further assess the efficacy and safety of rTMS as a treatment
option for depressed elderly patients.
Although antidepressant medication is the first-line treatment
for moderateand severedepression), 30–40% ofpatients
do not respond sufficiently to an adequately prescribed drug
. The limited success of pharmacological strategies has
initiated a change in focus toward a more holistic and person-
ing, components of psychiatric management and general
“psychotherapeutic support” should always be initiated and
continued throughout the treatment .
The National Institute for Health and Clinical Excellence
 recommends that patients with severe, treatment-
resistant or recurrent depression should receive a combina-
tion of antidepressant medication and individual cognitive-
behavioral therapy (CBT). Keller et al.  reported that the
most frequently used psychotherapeutic techniques were
Table 2 Most frequently used antidepressant combinations
Combination strategies Evidence of efficacy
SSRIs and heterocyclic agentsSmall clinical trials with young
Despite promising results,
more information is required .
Fewer side-effects are present when
bupropion is added to treatment
with SSRIs .
Controlled trials are required.
One retrospective study: 30 %
of patients attained remission
when treated with bupropion
and duloxetine .
Controlled studies are required
in adults  and in the elderly.
Controlled studies are required
to establish their indication.
SSRIs and bupropion
SNRIs and bupropion
Mirtazapine and venlafaxine
SSRIs 0 selective serotonin reuptake inhibitors
Curr Psychiatry Rep
cognitive therapy (CBT), interpersonal therapy (IPT), a
cognitive behavioral analysis system of psychotherapy, and
mindfulness-based cognitive therapy. Patients with chronic
or recurrent depression, adolescents, geriatric patients, and
patients with moderate and severe depression benefit most
from combined treatments.
A meta-analysis of 20 studies showed that combined ther-
apy is associated with a small benefit in attaining remission
. However, combined psychotherapy and pharmacothera-
py showed a moderate effect in reducing relapse rates com-
pared with medication alone. The largest effect of combined
treatment, compared with medication alone, was found in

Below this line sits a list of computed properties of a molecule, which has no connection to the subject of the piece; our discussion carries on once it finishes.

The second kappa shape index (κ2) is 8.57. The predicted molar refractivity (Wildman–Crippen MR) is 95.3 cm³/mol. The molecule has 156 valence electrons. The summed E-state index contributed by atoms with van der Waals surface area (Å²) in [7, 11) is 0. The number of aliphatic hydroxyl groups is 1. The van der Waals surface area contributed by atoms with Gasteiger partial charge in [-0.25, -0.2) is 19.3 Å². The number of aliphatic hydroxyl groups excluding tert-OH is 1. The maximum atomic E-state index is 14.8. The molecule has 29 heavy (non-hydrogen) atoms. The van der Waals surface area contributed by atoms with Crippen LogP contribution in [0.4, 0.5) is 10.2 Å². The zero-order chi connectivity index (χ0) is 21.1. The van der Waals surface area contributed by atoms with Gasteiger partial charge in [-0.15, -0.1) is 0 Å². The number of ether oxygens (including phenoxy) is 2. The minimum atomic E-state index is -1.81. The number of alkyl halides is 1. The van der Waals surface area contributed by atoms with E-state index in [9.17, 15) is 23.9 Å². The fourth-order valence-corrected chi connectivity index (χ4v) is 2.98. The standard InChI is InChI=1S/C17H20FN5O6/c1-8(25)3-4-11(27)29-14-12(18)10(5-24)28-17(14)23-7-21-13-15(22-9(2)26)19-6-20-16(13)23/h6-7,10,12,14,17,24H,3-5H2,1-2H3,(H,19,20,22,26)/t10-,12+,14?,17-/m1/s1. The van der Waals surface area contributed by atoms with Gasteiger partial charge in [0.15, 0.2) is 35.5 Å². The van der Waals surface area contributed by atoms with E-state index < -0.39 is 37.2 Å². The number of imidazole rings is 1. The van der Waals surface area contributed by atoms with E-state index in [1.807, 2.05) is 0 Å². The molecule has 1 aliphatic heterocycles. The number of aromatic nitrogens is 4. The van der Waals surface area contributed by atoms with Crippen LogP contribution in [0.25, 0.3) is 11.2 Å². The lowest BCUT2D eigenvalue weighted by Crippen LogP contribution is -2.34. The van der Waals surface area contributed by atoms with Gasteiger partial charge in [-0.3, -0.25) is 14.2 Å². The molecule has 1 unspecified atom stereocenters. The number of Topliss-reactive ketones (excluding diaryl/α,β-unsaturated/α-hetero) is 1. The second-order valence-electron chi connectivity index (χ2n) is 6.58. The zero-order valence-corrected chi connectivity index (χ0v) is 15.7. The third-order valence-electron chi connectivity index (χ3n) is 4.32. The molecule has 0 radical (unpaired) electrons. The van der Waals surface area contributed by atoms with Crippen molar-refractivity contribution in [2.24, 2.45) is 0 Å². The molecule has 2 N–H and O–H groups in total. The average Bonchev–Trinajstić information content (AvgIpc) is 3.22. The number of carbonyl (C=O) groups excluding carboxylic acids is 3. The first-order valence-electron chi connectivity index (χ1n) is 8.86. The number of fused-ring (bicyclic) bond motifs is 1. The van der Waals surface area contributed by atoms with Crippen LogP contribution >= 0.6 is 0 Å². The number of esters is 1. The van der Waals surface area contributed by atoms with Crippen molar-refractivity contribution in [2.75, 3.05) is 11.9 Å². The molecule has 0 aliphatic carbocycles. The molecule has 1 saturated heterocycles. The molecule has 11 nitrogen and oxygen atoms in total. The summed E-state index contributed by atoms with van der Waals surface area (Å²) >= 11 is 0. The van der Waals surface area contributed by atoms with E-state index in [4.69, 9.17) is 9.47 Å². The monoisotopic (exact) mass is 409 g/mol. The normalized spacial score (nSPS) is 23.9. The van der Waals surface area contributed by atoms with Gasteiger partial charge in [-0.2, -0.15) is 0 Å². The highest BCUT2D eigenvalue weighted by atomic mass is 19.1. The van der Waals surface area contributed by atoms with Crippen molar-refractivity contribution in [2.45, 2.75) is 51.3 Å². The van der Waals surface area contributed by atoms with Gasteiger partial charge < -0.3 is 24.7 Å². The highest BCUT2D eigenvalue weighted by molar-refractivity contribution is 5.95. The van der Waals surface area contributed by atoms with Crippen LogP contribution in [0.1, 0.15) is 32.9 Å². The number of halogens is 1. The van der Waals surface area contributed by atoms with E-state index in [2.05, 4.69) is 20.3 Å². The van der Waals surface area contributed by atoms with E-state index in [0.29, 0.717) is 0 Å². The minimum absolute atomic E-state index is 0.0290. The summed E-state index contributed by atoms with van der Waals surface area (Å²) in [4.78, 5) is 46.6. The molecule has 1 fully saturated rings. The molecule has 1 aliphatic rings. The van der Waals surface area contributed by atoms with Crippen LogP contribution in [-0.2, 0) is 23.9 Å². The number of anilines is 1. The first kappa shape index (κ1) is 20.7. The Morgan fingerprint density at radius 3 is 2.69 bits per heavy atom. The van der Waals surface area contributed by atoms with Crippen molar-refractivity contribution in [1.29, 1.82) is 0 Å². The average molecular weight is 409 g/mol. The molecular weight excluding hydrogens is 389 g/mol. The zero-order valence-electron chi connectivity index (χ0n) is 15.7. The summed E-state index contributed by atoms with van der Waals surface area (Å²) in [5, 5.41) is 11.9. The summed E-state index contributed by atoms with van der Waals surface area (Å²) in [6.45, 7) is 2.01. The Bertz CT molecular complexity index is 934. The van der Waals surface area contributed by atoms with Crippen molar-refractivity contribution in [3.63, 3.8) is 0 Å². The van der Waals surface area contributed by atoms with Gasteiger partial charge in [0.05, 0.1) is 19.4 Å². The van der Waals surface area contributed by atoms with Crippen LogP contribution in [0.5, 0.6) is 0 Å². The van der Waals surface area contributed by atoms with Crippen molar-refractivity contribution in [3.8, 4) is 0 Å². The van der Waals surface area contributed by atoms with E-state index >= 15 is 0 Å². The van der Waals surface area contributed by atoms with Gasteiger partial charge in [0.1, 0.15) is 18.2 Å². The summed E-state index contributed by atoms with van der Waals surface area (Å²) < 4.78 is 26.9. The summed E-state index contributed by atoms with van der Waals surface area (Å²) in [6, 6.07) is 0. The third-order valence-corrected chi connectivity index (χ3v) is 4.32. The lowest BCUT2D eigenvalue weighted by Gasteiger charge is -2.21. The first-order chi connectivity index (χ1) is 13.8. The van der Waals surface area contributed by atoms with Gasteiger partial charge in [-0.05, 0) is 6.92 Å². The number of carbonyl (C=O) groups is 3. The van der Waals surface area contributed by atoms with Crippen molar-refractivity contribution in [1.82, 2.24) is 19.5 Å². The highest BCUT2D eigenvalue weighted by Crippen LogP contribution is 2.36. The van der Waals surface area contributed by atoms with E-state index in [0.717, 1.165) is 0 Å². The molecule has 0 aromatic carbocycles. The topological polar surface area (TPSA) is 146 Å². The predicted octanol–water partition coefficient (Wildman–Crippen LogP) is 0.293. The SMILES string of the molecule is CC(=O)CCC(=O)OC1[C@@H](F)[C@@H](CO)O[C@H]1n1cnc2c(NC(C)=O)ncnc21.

patients who were discontinuing medication.
The effect of CBT seems to continue over long-term
follow-up regardless of whether CBTis delivered in the acute
trials showed that patients who received combined treatment
improved significantly compared with those who received
drug treatment alone . Studies lasting for longer than
12 weeks showed a significant advantage of combined treat-
dropouts compared with nonresponders.
and pharmacotherapy integration design, such as concurrent
The simultaneous administration of pharmacotherapy and
psychotherapy in the acute phase only resulted in a modest
improvement; however, a sequential strategy that used phar-
macotherapy in the acute phase and cognitive therapy for
residual symptoms was beneficial in preventing relapse and
recurrence. Importantly, this sequential model introduces a
conceptual shift in therapeutic practice and may represent a
method of enhancing long-term depression recovery [55••].
Medical and psychiatric comorbidities, polypharmacy, previ-
ous response to treatment, the profile of adverse effects and
the potential interactionsof antidepressants mustbetaken into
account when selecting the most appropriate antidepressant
for individual older patients with depression. The currently
available data can guide pharmacological treatment in the
acute and maintenance stages, but further research is required
to guide clinical strategies when remission is not achieved.
Some possible augmentation and combination strategies
are reported for instances when remission is not achieved.
However, none of these strategies has been rigorously stud-
ied in older patients with depression. Additional controlled
studies are required to compare therapeutic options, aid the
selection of medication according to patients’ individual
clinical characteristics and determine the duration of com-
bination or augmentation therapy.
In addition, it is of importance to conduct well-designed
randomized controlled trials to further evaluate the efficacy
of ECT (in comparison to one or more antidepressants) and
rTMS as treatment options for older depressed patients.
Psychotherapy combined with pharmacotherapy may
help to achieve remission in the acute phase treatment and
should be considered for enhancing long-term depression
recovery, helping to prevent relapse and recurrence in older
The goal of acute, or short-term, treatment of depression
in older patients is the full remission of symptoms. Howev-
er, additional studies are needed that apply auxiliary indica-
tors of functional independence and self-perceived well-
being to help the clinician to choose the best treatment
option for each patient.
received payment for the development of educational presentations